We say that a braid word is a $$\sigma_{i}$$-handle if it is of the form $$\sigma_{i}^{c}u\sigma_{i}^{-c}$$ where $$u$$ is a braid word that does not contain any instance of $$\sigma_{j}$$ or $$\sigma_{j}^{-1}$$ whenever $$j\geq i$$. A good $$\sigma_{i}$$-handle is a $$\sigma_{i}$$-handle that does not contain a subword that is a $$\sigma_{i-1}$$-handle; equivalently, a good $$\sigma_{i}$$-handle is a $$\sigma_{i}$$-handle that either has no instance of $$\sigma_{i-1}$$ or has no instance of $$\sigma_{i-1}^{-1}$$.

Consider the following moves that relate braid words to other braid words.

Move 1: (handle reduction) Suppose that $$z=u\sigma_{i}^{r}v\sigma_{i}^{-r}w$$, $$r\in\{-1,1\}$$, and $$\sigma_{i}^{r}v\sigma_{i}^{-r}$$ is a good $$\sigma_{i}$$-handle where $$r\in\{-1,1\}$$. Then perform the replacement $$z\mapsto uv'w$$ where $$v'$$ is the word obtained from $$v$$ by replacing each instance of $$\sigma_{i-1}^{s}$$ where $$s\in\{-1,1\}$$ with $$\sigma_{i-1}^{-r}\sigma_{i}^{s}\sigma_{i-1}^{r}$$. Observe that the resulting braid word obtained after applying this move represents the same braid.

Move 2: Replace each $$\sigma_{i}^{r}$$ where $$r\in\{1,-1\}$$ with $$\sigma_{n-i-1}^{r}$$. This move conjugates the braid with the half-twist $$\Delta_{n}$$. This move together with Move 1 allows us to reduce right handles as well as left handles.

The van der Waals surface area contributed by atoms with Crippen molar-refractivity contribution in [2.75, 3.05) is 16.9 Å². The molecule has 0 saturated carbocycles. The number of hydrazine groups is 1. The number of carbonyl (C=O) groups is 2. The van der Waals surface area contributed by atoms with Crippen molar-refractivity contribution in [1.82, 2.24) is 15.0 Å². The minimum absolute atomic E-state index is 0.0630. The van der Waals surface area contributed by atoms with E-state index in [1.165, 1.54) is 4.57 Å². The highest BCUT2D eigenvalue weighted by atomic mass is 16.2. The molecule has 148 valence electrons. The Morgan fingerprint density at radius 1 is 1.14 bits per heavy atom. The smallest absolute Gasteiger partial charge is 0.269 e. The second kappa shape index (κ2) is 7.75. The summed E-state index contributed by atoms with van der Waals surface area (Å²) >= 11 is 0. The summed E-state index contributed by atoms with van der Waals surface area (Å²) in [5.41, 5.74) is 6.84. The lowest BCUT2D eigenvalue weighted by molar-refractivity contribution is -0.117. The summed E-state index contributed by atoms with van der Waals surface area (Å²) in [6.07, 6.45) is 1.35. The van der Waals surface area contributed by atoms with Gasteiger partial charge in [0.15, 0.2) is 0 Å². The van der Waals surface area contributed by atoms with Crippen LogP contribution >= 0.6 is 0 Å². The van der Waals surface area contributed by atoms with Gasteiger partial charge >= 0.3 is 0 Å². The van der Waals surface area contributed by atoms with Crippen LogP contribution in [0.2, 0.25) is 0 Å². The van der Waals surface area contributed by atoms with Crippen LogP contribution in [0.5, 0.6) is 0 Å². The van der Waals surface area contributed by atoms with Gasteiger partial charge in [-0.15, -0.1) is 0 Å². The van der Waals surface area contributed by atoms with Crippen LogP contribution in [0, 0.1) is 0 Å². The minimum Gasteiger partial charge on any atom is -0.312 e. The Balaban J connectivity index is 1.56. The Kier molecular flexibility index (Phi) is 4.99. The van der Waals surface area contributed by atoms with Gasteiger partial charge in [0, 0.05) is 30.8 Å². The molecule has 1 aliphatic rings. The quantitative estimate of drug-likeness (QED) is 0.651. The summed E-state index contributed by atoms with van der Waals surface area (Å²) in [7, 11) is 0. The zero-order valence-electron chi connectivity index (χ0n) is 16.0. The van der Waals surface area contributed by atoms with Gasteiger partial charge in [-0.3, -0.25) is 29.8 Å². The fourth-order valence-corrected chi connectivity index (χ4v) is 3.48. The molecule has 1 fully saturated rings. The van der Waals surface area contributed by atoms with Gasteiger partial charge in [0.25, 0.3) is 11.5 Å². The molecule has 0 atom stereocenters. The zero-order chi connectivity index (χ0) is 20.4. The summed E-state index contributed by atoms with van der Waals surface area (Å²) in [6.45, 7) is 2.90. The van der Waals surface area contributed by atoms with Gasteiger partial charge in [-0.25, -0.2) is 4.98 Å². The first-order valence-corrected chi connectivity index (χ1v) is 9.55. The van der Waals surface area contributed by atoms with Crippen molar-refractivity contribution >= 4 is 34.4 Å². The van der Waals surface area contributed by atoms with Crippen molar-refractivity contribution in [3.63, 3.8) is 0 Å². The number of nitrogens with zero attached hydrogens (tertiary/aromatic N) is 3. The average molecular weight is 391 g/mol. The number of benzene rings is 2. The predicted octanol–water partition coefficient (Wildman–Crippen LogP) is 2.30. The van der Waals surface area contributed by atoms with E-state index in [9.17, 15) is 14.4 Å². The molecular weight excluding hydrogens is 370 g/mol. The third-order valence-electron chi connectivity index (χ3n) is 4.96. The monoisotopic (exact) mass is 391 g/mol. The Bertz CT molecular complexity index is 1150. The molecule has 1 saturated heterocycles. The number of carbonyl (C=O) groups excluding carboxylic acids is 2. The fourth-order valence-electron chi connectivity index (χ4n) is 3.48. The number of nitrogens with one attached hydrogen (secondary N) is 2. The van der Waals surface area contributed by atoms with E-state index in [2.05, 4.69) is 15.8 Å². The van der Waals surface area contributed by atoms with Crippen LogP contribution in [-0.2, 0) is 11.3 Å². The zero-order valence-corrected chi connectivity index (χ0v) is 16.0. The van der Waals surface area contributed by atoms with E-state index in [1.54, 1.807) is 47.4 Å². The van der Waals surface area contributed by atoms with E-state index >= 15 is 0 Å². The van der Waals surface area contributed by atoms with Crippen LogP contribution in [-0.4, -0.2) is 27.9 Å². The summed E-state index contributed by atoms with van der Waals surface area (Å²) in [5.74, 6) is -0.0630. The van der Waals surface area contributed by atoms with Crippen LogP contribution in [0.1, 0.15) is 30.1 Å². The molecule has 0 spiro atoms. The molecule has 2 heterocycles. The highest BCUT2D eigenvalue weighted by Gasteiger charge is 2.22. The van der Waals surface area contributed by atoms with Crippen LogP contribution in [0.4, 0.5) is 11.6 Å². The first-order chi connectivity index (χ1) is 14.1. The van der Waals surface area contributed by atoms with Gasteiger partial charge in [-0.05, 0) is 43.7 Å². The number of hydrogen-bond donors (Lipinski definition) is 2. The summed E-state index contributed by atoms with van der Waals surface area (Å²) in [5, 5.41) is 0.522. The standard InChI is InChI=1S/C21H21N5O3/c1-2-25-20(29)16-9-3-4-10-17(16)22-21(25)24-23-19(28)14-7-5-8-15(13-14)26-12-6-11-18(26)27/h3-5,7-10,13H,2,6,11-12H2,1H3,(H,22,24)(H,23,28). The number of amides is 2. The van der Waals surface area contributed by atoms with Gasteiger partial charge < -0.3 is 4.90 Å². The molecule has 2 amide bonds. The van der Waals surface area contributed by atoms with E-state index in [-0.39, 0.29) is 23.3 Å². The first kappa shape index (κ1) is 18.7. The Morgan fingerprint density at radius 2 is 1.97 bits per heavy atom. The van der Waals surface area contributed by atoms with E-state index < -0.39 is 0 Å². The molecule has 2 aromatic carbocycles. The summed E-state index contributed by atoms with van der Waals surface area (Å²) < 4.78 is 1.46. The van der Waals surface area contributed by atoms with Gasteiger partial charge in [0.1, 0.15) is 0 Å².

Move 3a: $$u\sigma_{i}^{r}v\mapsto u\sigma_{i}^{d-r}v$$ whenever $$|d-r|\leq|r|$$

Move 3b: $$u\sigma_{i}^{r}v\mapsto u\sigma_{i}^{d+r}v$$ whenever $$|d+r|\leq|r|$$

Observe that the resulting braid word obtained after applying Move 3 represents the same element in $$B_{n}(d)$$. We observe that if we obtain the empty word from $$w$$ by applying Moves 1-3, then $$w$$ represents the identity in $$B_{n}(d)$$.

Patrick Dehornoy has proven that the process of simply applying Move 1 (handle reduction) always terminates, and a braid word $$w$$ represents the trivial braid in $$B_{n}$$ if and only if this process terminates with the identity braid. In practice, handle reduction solves the word problem for braid groups very quickly. Moves 1-2 are both applied in order to heuristically minimize the length of a braid word representing a braid, and this braid word minimization technique has been used to attack braid based cryptosystems [2].

In all the words $$w$$ that I have shown to be equivalent in $$B_{n}(d)$$ to the identity, I was able to reduce $$w$$ to the identity simply by haphazardly applying Moves 1-3. Unfortunately, I do not know how to formally prove that one can solve the word problem in $$B_{n}(d)$$ by demonstrating that Moves 1-3 always simplifies a word $$w$$ to the empty word in a reasonable amount of time whenever $$w$$ represents the identity in $$B_{n}(d)$$.

[2] A practical attack on a braid group based cryptographic protocol. Alexei Myasnikov, Vladimir Shpilrain, and Alexander Ushakov. 2005 https://iacr.org/archive/crypto2005/36210085/36210085.pdf

• Thank you for the detailed and well-researched answer! Oct 27, 2021 at 16:54